In my practice I always discuss non-invasive testing to ascertain the health of the gastro-intestinal tract. Food is assimilated in the gut before it is broken down and the nutrients used for the myriad of metabolic functions in the rest of the body. If the gut environment has been compromised then problems can arise despite choosing the best food sources available. A stool analysis revealed that Sylvia had a very low level of Secretory IgA, an innate immune marker secreted to protect the gastro-intestinal lining. Her alpha-1 antitrypsine reading was also below the expected normal. These readings indicate a diminished activity of the mucosa-associated immune system, which translates into increased gut permeability, commonly referred to as leaky gut. Leaky gut can allow large food particles to cross the gastro-intestinal barrier and trigger an immune response. It is worth noting that undigested food particles are seen as foreign and ‘dangerous’ by the immune system when it enters areas where it is not expected. It was good to have this confirmed because clinically I have assessed that multiple food sensitivities are often the result of leaky gut. Infections of bacterial, parasitic or yeast origin can also give a similar reading, however none was detected in this test.
During an extended consultation we both agreed on an elimination dietary plan to identify additional food triggers and to completely eliminate all lactose containing products as this was already confirmed by her General Practitioner. Due to her ongoing fluctuating bowel movements her consultant recommended Omeprazole, which she continued to take without interruption.
In January 2011 Sylvia was suffering with the most debilitating stomach cramps, which left her without appetite and suffering with nausea. She was rapidly losing weight and her bowel movements have become watery diarrhoea. Her consultant treated her with repeated doses of antibiotics for suspected bacterial infection. Her situation did not improve and I suggested a comprehensive stool test and food intolerance screen. In my clinic I have seen IBS caused by one or more of the following: parasitic/bacterial/yeast (Candida) infection and food sensitivities. A comprehensive stool analysis revealed that she had low levels of the good bacteria, Lactobacillus. Beneficial gut flora protect against infections and play an integral part in the transit time of food through the big bowel (colon). Too few beneficial gut flora may result in constipation. She also had a significant yeast infection, which benefits from the elimination of sugar and refined carbohydrates as a starting point. The test was negative for helicobacter pylori, a common bacteria that can wreak havoc with the delicate balance of the many bacteria residing in the gut.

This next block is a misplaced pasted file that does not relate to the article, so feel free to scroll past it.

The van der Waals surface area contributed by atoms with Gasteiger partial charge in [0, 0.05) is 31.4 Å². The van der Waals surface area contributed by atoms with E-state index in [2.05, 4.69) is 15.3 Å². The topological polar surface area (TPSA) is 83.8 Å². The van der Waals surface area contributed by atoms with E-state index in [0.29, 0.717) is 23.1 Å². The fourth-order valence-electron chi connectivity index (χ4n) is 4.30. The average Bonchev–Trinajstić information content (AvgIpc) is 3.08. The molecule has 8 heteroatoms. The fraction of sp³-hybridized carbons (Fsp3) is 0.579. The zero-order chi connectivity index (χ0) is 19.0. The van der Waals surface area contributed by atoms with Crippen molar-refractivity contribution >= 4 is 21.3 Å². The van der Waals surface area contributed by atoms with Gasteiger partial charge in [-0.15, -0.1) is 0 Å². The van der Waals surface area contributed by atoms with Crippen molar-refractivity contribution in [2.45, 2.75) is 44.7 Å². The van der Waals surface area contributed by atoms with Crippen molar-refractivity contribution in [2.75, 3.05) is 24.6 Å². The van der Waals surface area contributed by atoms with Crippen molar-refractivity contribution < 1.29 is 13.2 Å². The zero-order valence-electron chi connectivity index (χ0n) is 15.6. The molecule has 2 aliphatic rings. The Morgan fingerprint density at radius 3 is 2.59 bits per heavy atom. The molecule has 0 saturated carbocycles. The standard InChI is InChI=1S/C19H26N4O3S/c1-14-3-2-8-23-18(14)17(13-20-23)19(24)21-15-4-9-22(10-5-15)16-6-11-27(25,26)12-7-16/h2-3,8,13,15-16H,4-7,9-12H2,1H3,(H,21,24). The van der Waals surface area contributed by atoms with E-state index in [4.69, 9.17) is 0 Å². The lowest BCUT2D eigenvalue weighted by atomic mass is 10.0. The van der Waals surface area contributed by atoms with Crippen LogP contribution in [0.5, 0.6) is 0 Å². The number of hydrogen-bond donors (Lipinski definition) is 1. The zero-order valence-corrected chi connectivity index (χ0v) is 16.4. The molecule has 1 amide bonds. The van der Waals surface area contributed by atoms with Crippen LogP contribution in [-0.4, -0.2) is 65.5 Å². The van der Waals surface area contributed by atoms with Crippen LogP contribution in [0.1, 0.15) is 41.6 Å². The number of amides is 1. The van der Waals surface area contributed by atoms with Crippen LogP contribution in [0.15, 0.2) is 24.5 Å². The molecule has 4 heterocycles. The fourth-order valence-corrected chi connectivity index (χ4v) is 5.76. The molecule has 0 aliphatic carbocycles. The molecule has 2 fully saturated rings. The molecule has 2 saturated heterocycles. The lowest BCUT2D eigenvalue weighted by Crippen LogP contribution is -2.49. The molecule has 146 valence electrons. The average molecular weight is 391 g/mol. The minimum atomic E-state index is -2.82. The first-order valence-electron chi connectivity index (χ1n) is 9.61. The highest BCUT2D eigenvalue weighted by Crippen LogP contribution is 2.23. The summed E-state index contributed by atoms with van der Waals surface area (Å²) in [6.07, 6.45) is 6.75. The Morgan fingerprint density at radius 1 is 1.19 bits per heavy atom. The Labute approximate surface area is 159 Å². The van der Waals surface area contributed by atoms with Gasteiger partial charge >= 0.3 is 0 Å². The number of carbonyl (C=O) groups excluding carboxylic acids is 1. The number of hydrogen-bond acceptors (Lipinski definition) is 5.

Her blood food sensitivity screen revealed a few foods that are seemingly innocuous in a person where the gut flora has not been compromised. With the absence of any bacterial infection Sylvia approached her consultant and they agreed that it was futile to continue with her medication. We discussed the importance of eliminating the tested food culprits and introducing a variety of safe foods, both from the screen and the elimination diet previously followed.
Sylvia saw an almost immediate improvement in her symptoms once she followed the agreed protocol. She has not had any debilitating symptoms since March 2011 and even though she still struggles to increase her body weight, she remains active and does not suffer with fatigue. Her cholesterol is well within the normal range and she continues to be vigilant because her family history may unfortunately predispose her to CVD if left unchecked.
This is an example of a patient who first saw me to address her raised cholesterol levels but who turned out to be a classic case of IBS.
This article was published in issue 193 of Positive Health On-Line Magazine in April 2012